• Fri. Sep 23rd, 2022

The Philadelphia City Council is moving toward the nascent nation’s first municipal bank

ByCindy J. Daddario

Mar 4, 2022

The City Council voted 15-1 to pass legislation Thursday that will usher in the creation of the Philadelphia Public Financial Authority.

The company aims to provide credit and improve access to credit and other financial services for disadvantaged communities. It is also seen as the first step towards creating a city of its own city ​​bankthat would be the first in the nation.

Although the PPFA won’t initially offer checking or savings accounts, it could potentially do so in the future, which some of the bill’s supporters are hoping.

The agency “will be able to provide letters of credit as well as guarantees to businesses, particularly black and brown businesses … who traditionally haven’t had these types of financial products,” said Councilor Derek Green, who introduced the bill.

These financial instruments are essentially a promise by the agency to traditional lenders that they will repay anything an entrepreneur borrows.

Green, a former banker himself, said he began work on the bill when he first took office six years ago. He knows many residents who could have benefited from the program, including a friend who owns a small tech company.

The business owner contracted with the city back in October 2021 and has provided the agreed services but has not been paid due to problems on the city side. The owner then had to borrow money to do the payroll.

“They went to their traditional lender, who they had a 17-year relationship with, and that lender wouldn’t increase their line of credit that they would need for cash flow,” Green said. “They actually considered going to a non-traditional lender and paying a much higher interest rate just to make money for their employees.”

The agency’s focus on entrepreneurs of color stems from the country’s long history of redlining and credit discrimination. Green says those factors left African Americans and Latinos own only 10% of businesses with employees in Philly, despite representing 44% and 15% of the city’s population, respectively.

Green said the PPFA was formed under that of Pennsylvania Economic Promotion Financing Actwhich allows municipalities to set up an agency that can borrow money to provide residents with loans and letters of credit.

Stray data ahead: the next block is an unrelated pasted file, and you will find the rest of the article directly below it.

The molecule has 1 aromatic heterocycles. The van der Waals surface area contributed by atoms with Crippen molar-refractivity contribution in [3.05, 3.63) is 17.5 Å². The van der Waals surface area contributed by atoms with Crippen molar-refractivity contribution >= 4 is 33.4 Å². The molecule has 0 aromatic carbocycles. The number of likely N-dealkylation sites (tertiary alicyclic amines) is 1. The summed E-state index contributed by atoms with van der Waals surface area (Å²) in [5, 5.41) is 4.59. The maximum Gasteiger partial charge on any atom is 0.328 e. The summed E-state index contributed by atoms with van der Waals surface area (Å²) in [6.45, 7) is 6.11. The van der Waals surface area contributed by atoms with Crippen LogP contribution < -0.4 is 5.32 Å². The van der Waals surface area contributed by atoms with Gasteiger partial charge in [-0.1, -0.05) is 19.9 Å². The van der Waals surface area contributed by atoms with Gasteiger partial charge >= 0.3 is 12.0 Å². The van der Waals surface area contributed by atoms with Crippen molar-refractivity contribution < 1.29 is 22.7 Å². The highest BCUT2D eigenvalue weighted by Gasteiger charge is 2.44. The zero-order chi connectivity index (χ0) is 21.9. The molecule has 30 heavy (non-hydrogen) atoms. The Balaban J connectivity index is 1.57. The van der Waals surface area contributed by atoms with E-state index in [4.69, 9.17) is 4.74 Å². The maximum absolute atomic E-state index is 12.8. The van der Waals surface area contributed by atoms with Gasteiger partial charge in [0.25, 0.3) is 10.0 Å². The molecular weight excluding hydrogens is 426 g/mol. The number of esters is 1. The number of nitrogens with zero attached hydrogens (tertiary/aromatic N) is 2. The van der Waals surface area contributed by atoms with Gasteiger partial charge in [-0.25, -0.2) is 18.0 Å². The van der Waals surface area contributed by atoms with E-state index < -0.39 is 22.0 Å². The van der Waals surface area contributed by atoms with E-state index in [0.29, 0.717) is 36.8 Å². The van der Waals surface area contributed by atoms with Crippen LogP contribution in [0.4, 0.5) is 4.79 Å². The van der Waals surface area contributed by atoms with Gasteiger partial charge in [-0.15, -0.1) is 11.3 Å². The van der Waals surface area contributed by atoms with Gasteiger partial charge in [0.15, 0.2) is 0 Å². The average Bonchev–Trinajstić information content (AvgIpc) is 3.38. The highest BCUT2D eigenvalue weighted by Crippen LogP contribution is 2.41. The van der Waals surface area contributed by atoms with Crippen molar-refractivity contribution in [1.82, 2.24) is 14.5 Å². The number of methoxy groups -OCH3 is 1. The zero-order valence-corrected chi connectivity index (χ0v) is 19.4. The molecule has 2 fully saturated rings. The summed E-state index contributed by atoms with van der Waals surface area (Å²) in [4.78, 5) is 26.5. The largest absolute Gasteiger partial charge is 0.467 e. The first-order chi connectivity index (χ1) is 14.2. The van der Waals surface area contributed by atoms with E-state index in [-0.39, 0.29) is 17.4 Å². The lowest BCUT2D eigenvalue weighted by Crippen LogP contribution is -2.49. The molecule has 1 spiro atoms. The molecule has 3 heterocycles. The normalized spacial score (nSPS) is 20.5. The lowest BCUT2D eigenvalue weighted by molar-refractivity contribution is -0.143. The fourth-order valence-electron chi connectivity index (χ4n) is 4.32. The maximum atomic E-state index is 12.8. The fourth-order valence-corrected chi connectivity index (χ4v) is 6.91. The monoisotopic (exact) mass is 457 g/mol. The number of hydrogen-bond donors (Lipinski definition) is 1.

Municipalities in Pennsylvania aren’t allowed to start their own municipal banks, so this is a way around that rule, Green told Billy Penn.

But some of the bill’s supporters would welcome Philly entering the retail banking arena, considering 10% of it households in the city do not have a checking or savings account and 22% are underserved. As a result, they have limited access to credit and financial services such as payday loans or check cashing services that are not offered by the banks where they have accounts.

The PPFA is governed by a nine-member Board of Directors appointed by the Mayor, the Philadelphia Business Journal reports. For every vacancy, the city council has the opportunity to propose candidates. These directors will appoint a nine-member political board that will oversee the agency’s day-to-day operations.

At least five members of the board would need to have five years of experience working on issues such as neighborhood small business development, public transportation, and environmental and racial justice.

In addition, a board member must be an officer of the Pennsylvania Community Development Financial Institutions Network – a coalition of financial institutions focused on community development. Another must be a board member of a minority-owned bank and another must have worked for two years defending the economic interests of consumers and the community.

But not everyone thinks starting a public bank is a smart idea. The city administration is far from free from its own financial problems.

“Do you really have faith that a city that hasn’t reconciled its bank statements in seven years can reliably take taxpayer money and play banker with it?” Larry Platt, the co-founder of the Philadelphia Citizen, wrote in a op ed last month on the site.

In the article, he points out that the city would need large public subsidies to get the project off the ground, noting that a study examining the creation of a public bank in San Francisco found that it took 56 years would take before the project is profitable.

Platt also points out that there are other ways to increase access to credit in underserved communities of color, some of which are already being implemented in Philly.

Several organizations have been formed in recent years that focus on improving the flow of capital in communities like those that Green focuses on.

That includes the Philadelphia Growth, Resiliency, Independence, Tenacity Fund — a $100 million fund cooperation between 30 financial institutions to provide credit to black and brown communities through the Pennsylvania CDFI.

Platt added that there is currently one Move create more black-owned banks in the country. Currently, only 21 of the country’s more than 4,000 banks are owned by African Americans, but many believe they would do a better job of providing credit to communities of color.